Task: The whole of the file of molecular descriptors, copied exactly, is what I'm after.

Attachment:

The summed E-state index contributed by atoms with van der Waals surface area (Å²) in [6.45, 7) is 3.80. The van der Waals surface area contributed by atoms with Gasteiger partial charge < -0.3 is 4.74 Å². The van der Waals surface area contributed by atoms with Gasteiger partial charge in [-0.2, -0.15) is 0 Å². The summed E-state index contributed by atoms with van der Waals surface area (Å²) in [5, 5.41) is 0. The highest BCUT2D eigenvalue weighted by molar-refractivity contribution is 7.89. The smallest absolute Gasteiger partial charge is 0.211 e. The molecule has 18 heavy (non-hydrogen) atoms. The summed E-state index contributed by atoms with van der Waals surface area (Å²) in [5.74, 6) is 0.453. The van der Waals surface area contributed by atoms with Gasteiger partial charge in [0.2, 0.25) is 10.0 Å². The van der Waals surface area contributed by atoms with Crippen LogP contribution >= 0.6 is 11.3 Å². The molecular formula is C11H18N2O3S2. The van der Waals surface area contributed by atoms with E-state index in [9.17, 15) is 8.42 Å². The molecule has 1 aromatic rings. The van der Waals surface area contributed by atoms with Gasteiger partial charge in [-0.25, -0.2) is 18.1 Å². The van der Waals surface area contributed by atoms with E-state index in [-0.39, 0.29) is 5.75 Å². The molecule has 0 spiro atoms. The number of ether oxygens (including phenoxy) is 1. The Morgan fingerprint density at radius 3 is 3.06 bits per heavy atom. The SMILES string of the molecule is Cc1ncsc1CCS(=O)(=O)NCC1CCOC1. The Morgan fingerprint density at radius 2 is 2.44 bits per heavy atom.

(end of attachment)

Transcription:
The summed E-state index contributed by atoms with van der Waals surface area (Å²) in [6.45, 7) is 3.80. The van der Waals surface area contributed by atoms with Gasteiger partial charge < -0.3 is 4.74 Å². The van der Waals surface area contributed by atoms with Gasteiger partial charge in [-0.2, -0.15) is 0 Å². The summed E-state index contributed by atoms with van der Waals surface area (Å²) in [5, 5.41) is 0. The highest BCUT2D eigenvalue weighted by molar-refractivity contribution is 7.89. The smallest absolute Gasteiger partial charge is 0.211 e. The molecule has 18 heavy (non-hydrogen) atoms. The summed E-state index contributed by atoms with van der Waals surface area (Å²) in [5.74, 6) is 0.453. The van der Waals surface area contributed by atoms with Gasteiger partial charge in [0.2, 0.25) is 10.0 Å². The van der Waals surface area contributed by atoms with Crippen LogP contribution >= 0.6 is 11.3 Å². The molecular formula is C11H18N2O3S2. The van der Waals surface area contributed by atoms with E-state index in [9.17, 15) is 8.42 Å². The molecule has 1 aromatic rings. The van der Waals surface area contributed by atoms with Gasteiger partial charge in [-0.25, -0.2) is 18.1 Å². The van der Waals surface area contributed by atoms with E-state index in [-0.39, 0.29) is 5.75 Å². The molecule has 0 spiro atoms. The number of ether oxygens (including phenoxy) is 1. The Morgan fingerprint density at radius 3 is 3.06 bits per heavy atom. The SMILES string of the molecule is Cc1ncsc1CCS(=O)(=O)NCC1CCOC1. The Morgan fingerprint density at radius 2 is 2.44 bits per heavy atom.